Colin D. Ellis: So I think it's key that they learn everybody's personality and then create an environment, and crucially, Brett, the first person that doesn't deliver to expectation has to be held to account. This is the bit that most project managers fear, because we think it's all lovey-dovey nicey-nicey, and to get the job done you really have to put the rocket behind some people.
Colin D. Ellis: You can do this in a high-EQ way, I'm certainly not suggesting that for one minute you're abusive, you're aggressive, none of those things, you don't do any of that. But you can make sure that people understand what they're in for and then drive them to do that. And then if they don't do it, well there's usually a process to follow, but usually it never gets that far.
Brett Harned: Are there any things that you've done, or you've found have been particularly helpful when trying to right that ship, so to speak?
Colin D. Ellis: Well sometimes you have to sink it.
Brett Harned: Good point.
Colin D. Ellis: It sounds counterproductive, but sometimes you have to draw a line and say, “Hey listen, everything that we're doing right now isn't working except for this one thing. So we're gonna keep that and we're gonna discard everything else.” And often when I've worked with big project management teams or big programs, I did one here in Australia just before Christmas, we wrote down everything that was good and everything that could be improved.
Colin D. Ellis: Things that were good, there were about two. Things that could be improved, there were about 30. I'm like, “Okay, well let's just agree that everything that's gone before is an absolute bag of ... whatever. And let's work together to fix it, but with the emphasis on working together.”
Colin D. Ellis: So what I find is there's a dose of honesty that's required. There's some humor as well, I think looking back on my career as a project manager, I think that was the thing that I was blessed to have, is I was able to take some of the sting out of some of those situations. So just remind people that we're here to create something that we're all proud to be a part of, but also that takes the organization forward. That will mean us being slightly uncomfortable at times, and pushing each other to succeed.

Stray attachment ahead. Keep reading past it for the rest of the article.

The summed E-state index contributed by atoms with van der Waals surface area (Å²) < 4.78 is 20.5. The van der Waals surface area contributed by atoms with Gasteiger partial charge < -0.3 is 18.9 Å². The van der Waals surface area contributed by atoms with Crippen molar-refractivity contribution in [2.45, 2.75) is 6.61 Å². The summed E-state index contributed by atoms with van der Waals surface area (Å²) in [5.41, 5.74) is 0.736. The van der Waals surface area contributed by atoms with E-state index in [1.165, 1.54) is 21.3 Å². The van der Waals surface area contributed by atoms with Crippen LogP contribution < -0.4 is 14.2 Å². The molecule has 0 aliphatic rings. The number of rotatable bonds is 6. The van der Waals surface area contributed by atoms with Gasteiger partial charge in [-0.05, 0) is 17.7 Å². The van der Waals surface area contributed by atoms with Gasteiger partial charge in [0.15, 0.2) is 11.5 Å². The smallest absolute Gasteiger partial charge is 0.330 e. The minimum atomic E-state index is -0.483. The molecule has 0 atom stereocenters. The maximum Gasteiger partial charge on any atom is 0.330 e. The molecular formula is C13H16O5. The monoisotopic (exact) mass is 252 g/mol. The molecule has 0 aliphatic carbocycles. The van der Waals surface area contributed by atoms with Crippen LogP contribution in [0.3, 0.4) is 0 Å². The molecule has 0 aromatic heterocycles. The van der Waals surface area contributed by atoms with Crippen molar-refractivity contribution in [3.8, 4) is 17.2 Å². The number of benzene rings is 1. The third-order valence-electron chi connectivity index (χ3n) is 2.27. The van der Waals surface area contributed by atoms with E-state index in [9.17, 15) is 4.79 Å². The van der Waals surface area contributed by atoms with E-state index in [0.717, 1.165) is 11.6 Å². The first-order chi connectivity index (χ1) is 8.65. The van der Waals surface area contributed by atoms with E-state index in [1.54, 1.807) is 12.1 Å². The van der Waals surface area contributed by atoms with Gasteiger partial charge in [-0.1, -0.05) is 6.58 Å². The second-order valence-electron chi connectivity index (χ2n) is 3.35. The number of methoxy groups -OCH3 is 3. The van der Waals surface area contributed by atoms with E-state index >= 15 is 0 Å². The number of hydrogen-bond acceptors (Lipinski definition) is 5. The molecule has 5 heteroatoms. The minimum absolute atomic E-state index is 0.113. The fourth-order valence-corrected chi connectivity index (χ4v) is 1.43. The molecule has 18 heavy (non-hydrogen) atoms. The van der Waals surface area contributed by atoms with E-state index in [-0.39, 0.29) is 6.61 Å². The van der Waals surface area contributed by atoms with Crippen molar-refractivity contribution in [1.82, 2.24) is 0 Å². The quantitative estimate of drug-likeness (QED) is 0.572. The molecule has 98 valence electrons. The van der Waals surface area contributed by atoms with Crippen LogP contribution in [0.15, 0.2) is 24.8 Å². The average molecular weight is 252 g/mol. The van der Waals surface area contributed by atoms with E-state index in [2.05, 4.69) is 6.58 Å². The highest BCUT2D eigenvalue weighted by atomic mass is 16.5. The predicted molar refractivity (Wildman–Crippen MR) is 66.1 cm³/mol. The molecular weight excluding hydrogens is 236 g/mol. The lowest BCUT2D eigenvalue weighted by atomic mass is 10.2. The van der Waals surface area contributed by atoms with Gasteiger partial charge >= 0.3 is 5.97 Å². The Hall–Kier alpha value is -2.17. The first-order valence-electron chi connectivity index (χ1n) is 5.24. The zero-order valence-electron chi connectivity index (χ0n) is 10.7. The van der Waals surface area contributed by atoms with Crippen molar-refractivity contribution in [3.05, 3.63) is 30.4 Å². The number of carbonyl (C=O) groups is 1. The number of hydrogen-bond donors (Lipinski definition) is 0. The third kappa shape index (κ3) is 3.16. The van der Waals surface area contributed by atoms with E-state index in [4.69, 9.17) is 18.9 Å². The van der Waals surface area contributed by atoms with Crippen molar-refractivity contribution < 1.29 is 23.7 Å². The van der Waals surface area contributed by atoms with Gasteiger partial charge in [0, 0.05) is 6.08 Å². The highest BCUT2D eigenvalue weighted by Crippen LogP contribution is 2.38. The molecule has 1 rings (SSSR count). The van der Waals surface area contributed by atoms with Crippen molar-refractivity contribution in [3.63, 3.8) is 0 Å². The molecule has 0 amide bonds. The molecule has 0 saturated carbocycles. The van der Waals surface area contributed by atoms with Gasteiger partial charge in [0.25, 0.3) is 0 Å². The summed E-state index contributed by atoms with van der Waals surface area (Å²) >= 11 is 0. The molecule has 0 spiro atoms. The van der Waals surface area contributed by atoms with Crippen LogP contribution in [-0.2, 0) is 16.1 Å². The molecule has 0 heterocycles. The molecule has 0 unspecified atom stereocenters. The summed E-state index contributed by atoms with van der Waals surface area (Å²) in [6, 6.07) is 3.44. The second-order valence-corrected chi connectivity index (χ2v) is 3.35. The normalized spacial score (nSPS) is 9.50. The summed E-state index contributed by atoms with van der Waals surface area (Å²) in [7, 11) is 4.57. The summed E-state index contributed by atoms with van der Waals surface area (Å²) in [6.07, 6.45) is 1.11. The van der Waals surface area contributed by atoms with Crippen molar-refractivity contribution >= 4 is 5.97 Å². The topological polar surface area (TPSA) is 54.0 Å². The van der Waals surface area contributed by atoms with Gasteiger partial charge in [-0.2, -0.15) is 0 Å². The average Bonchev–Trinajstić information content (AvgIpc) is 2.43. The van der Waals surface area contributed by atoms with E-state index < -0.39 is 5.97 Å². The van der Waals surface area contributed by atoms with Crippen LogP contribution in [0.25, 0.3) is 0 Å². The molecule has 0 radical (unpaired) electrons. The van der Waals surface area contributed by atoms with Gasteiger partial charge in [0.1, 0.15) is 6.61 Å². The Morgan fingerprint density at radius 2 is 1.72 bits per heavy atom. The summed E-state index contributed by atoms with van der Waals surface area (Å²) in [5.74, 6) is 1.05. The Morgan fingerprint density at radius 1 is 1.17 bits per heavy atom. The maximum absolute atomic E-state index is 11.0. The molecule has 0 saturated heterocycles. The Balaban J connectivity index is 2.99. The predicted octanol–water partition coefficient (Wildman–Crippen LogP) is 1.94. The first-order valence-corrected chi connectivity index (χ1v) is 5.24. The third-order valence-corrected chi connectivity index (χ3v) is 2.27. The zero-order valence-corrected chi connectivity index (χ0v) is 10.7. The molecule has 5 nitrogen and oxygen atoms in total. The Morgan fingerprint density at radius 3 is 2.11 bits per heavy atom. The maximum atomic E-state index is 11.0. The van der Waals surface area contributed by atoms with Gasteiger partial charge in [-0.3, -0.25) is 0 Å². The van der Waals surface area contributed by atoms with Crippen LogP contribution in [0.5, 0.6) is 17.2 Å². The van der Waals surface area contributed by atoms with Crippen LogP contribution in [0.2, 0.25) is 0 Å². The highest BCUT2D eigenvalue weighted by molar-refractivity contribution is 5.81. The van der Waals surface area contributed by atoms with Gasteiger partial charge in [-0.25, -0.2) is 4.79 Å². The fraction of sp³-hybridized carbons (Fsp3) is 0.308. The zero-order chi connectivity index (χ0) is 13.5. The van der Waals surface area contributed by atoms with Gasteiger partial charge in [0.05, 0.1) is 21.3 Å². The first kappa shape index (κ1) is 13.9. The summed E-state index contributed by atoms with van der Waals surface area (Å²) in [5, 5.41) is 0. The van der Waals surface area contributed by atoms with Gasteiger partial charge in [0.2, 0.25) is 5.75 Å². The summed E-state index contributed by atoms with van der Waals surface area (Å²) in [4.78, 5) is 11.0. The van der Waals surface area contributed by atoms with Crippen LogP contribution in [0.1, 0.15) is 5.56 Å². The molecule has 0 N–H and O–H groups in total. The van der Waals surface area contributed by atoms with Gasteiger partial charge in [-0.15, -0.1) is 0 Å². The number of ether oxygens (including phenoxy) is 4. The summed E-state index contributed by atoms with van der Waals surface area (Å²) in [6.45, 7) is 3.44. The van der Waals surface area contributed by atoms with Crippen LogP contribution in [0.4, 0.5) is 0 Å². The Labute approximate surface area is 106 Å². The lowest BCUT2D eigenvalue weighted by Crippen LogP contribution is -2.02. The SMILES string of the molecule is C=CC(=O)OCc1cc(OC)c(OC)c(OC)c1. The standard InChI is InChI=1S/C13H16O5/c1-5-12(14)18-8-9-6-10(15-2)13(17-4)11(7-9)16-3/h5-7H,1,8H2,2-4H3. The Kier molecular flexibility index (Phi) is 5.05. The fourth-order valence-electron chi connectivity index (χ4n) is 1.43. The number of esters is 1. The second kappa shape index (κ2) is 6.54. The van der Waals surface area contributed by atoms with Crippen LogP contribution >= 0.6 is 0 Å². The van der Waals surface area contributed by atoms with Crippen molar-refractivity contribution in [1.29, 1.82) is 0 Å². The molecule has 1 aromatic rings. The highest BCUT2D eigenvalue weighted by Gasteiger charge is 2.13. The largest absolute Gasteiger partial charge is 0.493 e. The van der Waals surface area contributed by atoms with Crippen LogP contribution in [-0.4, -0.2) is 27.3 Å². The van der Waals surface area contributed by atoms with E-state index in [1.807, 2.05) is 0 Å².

Colin D. Ellis: So I think a little bit of that honesty, and then some group accountability, I think everybody sees the project manager as having this complete and utter responsibility for everything. If you can get the group at the start to agree that we're all in this together and what the project manager will do is remind us of what needs to be done and when, if that's the way that you're gonna do it, then at least you start off on the right foot.
Brett Harned: I love it. I think the way that you and I talk and think about project management is very, very similar. I wanna talk a minute about hiring because I constantly hear how difficult it is for people to hire good PMs. And often I'll hear people say, “I can look at a project plan, I can look at an estimate they've done, but what I really wanna make sure is that we've got a good cultural fit,” that's most important for them.
Brett Harned: But I'm always interested to know how people actually feel like they can get a good grasp of cultural fit in the interview process, and I'm wondering if there are any tactics that you might recommend.
Colin D. Ellis: Yeah, sure. It's something I hear a lot too, how do we ensure for culture fit, I'm always like, “Well, you gotta define your culture to start.” Otherwise, you've got no chance, you've got no chance of hiring for cultural fit. What you're doing is using a buzz phrase that you've heard somebody else use and you think is ... So if you haven't spent two days, particularly for big pieces of work, it takes two days to define your culture.
Colin D. Ellis: One of the things that me and my team do is we produce a Culture Deck, like Netflix, even just for projects. If you haven't done that, then you can't hire for culture fit, you're hiring for what you believe that culture is. So you've gotta do some work upfront to understand within your team what kind of mix of personalities have you got, what mix of skills have you got, what mix of behaviors do you have, and what is it that's really, really missing.
Colin D. Ellis: I've worked with one PMO team, they were supporting a big program worth I think it was a billion and a half dollars. They had a PMO team of about 30 people, and they were all the same personality. So what you got, Brett, was this passive-aggressive, everything by email ... They were a good group of people, individually they were really, really nice, but they were all the same. So what was missing was someone really action-oriented to really get stuff done and tell them that the way that they were behaving wasn't good enough. Because none of those people could do it.
Colin D. Ellis: One of the tactics that I used to use is firstly we always took the time to build the team, we always took the time to write it down. We agreed a bit of a charter. A charter for most people has become a bit of a form-filling exercise rather than a two-day workshop that should be fun. It should be fun to do. But the charter would then describe our team culture, and then I would go in knowing what kinds of personalities I had within the team, what was missing, do I need an action person, do I need a social person, I was usually the most social person in the team, and so it needed someone else. That's what you look for when you interview.